Transfer rates of 5-20 GB per month are common (GB stands for “gigabytes” – one gigabyte is one thousand megabytes). This traffic is measured by the amount of data you send and receive from your web site. For instance, if your home page has 2 graphics that are each 20k in size, plus some text that adds another 40k, then your home page is a total of 80k in traffic each time a user requests the page. At that rate, 100,000 visitors to your home page in one month will take up approximately 8 GB alone in transfer traffic.

FTP Access is usually offered and necessary to upload any HTML, images or data files you need on the web server. FTP (File Transfer Protocol) is the method of connecting to an Internet server in order to upload or download files. You cannot view web page files using ftp, only move them from one source to another.

SSL Encryption will be offered if you wish to have a secure server on which your visitors can conduct secure transactions. This is indicated in a visitor’s browser by the “https://” protocol in front of the web address. This also requires you to purchase a certificate from a registered company. That company will verify your company’s information and issue a certificate that contains information a visitor can view to see with whom they are dealing.

And finally, some web hosting services will offer Email Accounts. This usually involves a limited number of email addresses (usually called “POP” email accounts) and a limited amount of storage for your email messages. These accounts will usually also include “email forwarding” and “email autoresponders”.

“Email Forwarding” allows you to set up another email address to which you want emails sent when they arrive to a certain email address in this account. “Email Autoresponders” let you set up a standard message that is automatically sent back to someone who sends a message to a particular email address. Both of these functions are useful to business people who manage multiple interactions with their customers.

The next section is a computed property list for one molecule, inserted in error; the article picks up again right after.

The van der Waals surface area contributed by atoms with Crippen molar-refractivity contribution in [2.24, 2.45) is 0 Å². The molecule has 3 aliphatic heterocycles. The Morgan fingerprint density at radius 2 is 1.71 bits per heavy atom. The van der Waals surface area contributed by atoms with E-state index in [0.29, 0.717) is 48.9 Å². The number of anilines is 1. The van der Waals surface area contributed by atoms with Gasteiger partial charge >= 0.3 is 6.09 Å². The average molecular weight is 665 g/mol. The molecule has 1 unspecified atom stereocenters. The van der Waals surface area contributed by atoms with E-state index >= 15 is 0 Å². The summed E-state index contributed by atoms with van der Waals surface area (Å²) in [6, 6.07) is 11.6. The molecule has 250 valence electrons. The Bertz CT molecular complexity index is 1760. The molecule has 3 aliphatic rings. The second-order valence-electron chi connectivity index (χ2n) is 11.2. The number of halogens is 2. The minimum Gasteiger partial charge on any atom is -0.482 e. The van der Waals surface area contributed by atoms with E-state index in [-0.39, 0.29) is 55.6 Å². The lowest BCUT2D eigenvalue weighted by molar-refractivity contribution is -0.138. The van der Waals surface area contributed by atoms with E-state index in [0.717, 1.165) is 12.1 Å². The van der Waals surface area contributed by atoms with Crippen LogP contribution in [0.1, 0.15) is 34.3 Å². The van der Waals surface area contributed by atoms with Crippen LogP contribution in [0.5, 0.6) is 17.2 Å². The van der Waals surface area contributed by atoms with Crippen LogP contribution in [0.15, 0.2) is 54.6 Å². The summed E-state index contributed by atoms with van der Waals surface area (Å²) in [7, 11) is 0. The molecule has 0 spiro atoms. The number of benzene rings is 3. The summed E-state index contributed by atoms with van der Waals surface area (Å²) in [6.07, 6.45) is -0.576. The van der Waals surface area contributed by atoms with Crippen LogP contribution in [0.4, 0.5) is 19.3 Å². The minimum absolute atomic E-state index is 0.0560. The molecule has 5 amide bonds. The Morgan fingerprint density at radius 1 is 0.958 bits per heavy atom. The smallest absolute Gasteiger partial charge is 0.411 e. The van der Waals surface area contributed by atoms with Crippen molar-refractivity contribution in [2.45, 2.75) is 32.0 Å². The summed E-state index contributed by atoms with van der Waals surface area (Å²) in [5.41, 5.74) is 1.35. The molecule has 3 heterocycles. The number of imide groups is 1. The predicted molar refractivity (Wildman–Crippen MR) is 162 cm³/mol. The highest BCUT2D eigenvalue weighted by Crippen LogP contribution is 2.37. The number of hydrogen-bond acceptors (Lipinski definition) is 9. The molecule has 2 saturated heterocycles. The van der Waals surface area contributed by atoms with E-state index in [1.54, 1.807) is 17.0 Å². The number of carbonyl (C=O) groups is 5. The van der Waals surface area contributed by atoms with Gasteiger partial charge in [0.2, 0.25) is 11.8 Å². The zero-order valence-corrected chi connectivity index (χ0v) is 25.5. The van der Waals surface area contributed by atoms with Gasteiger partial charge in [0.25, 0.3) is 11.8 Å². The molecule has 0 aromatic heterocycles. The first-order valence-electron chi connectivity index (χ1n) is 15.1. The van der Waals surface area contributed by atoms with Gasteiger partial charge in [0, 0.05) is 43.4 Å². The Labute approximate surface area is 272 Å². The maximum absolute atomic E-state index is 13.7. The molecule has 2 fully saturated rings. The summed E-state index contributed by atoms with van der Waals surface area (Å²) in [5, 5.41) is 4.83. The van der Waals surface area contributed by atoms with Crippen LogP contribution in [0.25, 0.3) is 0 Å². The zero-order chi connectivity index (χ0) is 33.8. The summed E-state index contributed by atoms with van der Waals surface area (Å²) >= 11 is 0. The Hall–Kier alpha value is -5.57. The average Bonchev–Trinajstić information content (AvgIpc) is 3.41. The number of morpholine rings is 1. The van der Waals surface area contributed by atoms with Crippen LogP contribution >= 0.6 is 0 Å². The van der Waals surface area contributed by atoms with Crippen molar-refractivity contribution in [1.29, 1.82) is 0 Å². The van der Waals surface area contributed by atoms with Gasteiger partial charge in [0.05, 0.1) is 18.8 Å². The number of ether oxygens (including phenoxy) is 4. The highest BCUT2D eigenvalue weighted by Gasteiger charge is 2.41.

Concept Review

The idea of outsourcing the management of all web server hosting aspects has created a whole new industry. Most companies, large and small, find it more convenient and cost-effective to allow these new web hosting companies to do all of the work. This type of arrangement allows your business to build its website’s capabilities without having to be hardware and network experts.

Not every web hosting deal is equal. Read over the details carefully. It is important that you understand the type of website you will be building, the type of traffic your website will receive and the budget you have. All of these constraints will determine the best web hosting deal you can make.

Ishtot – Describing Technology in Terms of Business
Paul Carney has helped build and sell two online businesses and now uses his technical background and business knowledge to help business leaders understand today’s technical concepts in the context of business. For more information, visit

Ishtot – Describing Technology in Terms of Business Paul Carney has helped build and sell two online businesses and now uses his technical background and business knowledge to help business leaders understand today’s technical concepts in the context of business. For more information, visit